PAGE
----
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Re: CVE-2017-14482 - Red Hat Customer Portal

From: Mario Castelán Castro
Subject: Re: CVE-2017-14482 - Red Hat Customer Portal
Date: Sat, 23 Sep 2017 21:08:42 -0500
User-agent: Mozilla/5.0 (X11; Linux x86_64; rv:52.0) Gecko/20100101 Thunderbird/52.3.0

On 22/09/17 17:14, Emanuel Berg wrote:
> Also, formal verification that is applied on
> a model will only prove that *the model* is
> correct, not the real thing.

You seem to be confused, verifying that a program is correct *requires*
a model. Verifying the model is a different and separate task.

> […] Then it is trivial to setup a test
> program that will just invoke repeatedly with
> randomized integers and strings. […]

Random testing is very inefficient because most inputs are garbage and
are treated uniformly by the program under test. For example, feeding
random input to a compiler will result almost surely in only ill-formed
programs and thus will not exercise anything but the parser. Good
testing must exercise code paths that only run in rare corner cases and
the probability that random testing achieves this is very small.

But like I said, testing is fundamentally flawed. Testing can tell you
that a program is defective, but not that a program is free from defects!

> There are also languages like Dafny where you
> can state formally what a function should do,
> and the verification tool will match that to
> your code. […]

Taking a glance at Danfy, it seems like it trusts the answers of a SMT
solver (Microsoft's Z3) and does not generate proofs of correctness (but
I can easily be wrong; I did not check in deep because I dislike .NET).
This is not what I am referring about when I say “proving programs
correct”. I mean software like CakeML <>. It is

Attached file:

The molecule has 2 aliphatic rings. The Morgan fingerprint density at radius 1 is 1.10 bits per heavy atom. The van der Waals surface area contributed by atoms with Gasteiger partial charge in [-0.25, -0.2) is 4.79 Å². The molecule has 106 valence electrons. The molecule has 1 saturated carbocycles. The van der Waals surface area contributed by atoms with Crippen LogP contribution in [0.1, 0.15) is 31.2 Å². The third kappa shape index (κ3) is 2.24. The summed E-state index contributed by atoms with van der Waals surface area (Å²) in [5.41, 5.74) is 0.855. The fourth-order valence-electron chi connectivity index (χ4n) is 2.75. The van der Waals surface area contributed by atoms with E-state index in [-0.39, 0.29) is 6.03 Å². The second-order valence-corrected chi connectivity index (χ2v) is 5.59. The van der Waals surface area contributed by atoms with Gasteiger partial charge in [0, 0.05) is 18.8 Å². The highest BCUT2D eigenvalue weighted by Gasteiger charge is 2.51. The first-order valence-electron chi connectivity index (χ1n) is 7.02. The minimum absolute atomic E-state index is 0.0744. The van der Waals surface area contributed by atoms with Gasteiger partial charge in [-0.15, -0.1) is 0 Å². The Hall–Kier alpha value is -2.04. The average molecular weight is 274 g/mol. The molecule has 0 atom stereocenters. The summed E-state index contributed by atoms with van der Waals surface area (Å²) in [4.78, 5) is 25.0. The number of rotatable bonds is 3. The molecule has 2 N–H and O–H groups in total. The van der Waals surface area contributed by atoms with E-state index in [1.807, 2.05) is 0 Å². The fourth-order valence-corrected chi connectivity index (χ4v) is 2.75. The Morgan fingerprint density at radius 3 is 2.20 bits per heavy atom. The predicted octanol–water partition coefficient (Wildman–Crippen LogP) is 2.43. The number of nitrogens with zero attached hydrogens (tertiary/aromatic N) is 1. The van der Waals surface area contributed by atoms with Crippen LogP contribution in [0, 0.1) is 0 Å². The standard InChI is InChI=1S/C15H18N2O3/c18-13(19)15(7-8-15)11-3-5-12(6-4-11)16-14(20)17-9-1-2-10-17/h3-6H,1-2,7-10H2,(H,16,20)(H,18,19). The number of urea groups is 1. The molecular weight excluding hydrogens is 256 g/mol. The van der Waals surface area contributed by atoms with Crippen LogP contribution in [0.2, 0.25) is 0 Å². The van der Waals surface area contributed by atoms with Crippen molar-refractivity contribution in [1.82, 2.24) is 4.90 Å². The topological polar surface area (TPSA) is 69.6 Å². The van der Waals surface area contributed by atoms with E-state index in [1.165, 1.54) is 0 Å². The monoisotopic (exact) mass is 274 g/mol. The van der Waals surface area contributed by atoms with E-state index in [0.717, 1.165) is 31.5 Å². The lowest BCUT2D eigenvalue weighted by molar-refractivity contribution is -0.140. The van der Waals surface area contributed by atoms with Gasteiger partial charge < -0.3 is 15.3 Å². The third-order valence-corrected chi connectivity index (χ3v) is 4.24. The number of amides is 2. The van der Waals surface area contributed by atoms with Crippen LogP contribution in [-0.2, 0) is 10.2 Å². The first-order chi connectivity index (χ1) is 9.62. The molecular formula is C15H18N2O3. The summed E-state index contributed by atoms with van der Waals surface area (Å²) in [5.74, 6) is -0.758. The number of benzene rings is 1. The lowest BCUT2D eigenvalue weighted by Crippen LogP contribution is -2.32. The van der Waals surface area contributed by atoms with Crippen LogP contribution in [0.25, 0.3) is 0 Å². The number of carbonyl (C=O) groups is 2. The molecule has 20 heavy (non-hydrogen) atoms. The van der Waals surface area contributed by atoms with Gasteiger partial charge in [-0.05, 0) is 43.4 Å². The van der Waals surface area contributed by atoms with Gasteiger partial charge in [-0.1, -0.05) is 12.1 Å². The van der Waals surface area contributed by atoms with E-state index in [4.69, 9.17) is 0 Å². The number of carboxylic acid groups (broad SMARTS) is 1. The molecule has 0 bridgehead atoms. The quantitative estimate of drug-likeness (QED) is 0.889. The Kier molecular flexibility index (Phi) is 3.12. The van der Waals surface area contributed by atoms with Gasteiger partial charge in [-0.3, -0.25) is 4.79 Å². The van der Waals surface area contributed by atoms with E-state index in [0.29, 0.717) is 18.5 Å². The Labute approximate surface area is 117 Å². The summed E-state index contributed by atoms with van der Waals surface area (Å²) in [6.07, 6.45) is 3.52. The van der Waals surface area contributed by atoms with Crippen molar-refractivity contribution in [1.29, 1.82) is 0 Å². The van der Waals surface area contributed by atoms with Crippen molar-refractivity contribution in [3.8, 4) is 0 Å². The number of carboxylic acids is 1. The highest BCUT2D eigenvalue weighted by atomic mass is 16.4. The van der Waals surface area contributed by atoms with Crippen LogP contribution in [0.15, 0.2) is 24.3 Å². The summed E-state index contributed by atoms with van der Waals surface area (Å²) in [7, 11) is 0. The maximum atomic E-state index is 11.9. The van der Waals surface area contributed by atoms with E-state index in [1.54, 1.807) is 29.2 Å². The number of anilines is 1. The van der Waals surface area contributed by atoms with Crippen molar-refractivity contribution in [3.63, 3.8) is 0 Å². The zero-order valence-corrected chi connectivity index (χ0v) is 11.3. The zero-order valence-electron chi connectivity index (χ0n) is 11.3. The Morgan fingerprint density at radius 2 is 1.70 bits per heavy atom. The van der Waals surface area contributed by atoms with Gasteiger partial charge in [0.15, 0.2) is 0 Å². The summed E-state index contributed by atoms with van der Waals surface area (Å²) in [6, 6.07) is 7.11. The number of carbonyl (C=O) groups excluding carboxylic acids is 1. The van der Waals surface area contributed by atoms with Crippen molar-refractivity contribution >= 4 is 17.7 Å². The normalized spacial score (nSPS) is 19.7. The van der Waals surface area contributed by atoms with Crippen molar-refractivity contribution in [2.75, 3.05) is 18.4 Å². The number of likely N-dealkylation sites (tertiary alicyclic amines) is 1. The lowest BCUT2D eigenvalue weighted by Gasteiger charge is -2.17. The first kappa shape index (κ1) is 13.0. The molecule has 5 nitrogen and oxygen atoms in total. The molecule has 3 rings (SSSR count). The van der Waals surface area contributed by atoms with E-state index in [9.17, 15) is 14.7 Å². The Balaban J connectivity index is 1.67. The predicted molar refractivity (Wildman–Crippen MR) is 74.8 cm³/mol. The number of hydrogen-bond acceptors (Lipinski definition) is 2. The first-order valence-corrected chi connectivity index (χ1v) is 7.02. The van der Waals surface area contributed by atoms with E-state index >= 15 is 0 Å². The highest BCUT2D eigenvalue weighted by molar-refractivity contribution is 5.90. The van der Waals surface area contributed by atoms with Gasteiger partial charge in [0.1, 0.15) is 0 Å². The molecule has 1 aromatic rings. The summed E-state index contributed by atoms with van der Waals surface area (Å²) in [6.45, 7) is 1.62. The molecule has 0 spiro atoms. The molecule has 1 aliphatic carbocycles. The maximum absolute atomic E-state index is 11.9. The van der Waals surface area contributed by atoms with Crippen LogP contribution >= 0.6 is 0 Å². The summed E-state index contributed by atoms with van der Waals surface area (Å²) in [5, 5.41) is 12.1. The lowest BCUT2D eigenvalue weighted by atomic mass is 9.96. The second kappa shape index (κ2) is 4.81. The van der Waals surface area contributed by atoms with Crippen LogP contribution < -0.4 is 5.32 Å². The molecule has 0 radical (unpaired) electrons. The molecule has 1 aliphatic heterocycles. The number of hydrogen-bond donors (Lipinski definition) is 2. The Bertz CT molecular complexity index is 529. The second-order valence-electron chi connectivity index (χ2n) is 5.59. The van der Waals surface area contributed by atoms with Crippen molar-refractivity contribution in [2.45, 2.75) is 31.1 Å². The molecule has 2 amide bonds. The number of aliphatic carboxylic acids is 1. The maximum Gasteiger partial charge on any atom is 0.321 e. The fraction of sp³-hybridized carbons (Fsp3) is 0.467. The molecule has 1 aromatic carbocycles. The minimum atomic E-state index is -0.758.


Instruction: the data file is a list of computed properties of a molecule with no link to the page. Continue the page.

linked to a proof assistant (HOL4). You can develop there the
specification of the program and prove it correct according to the

There is still much work to be done to make formal verification tools
like this more usable, but it must be noted that in the case of CakeML
it *already* works. CakeML is itself formally verified using HOL4.

Unfortunately there is little documentation material to learn to use
CakeML. Using HOL4 or other proof assistant requires at least a solid
intuition for formal logic and some knowledge in mathematics. Anybody
wanting to call himself a programmer must become comfortable with using
a proof assistant because this is a prerequisite to writing correct
software. *ANY* other approach leads to defective software, *especially*
ordinary testing[1].


[1]: There is also software that is not itself proved correct, but
generates a solution for a problem along with a proof that the solution
is correct. For example, many SAT solvers meet this description.
Provided one can verify the proof, one can the ascertain that the
solution is correct, but the program may still generate incorrect
“solutions” in other cases.

Do not eat animals; respect them as you respect people.

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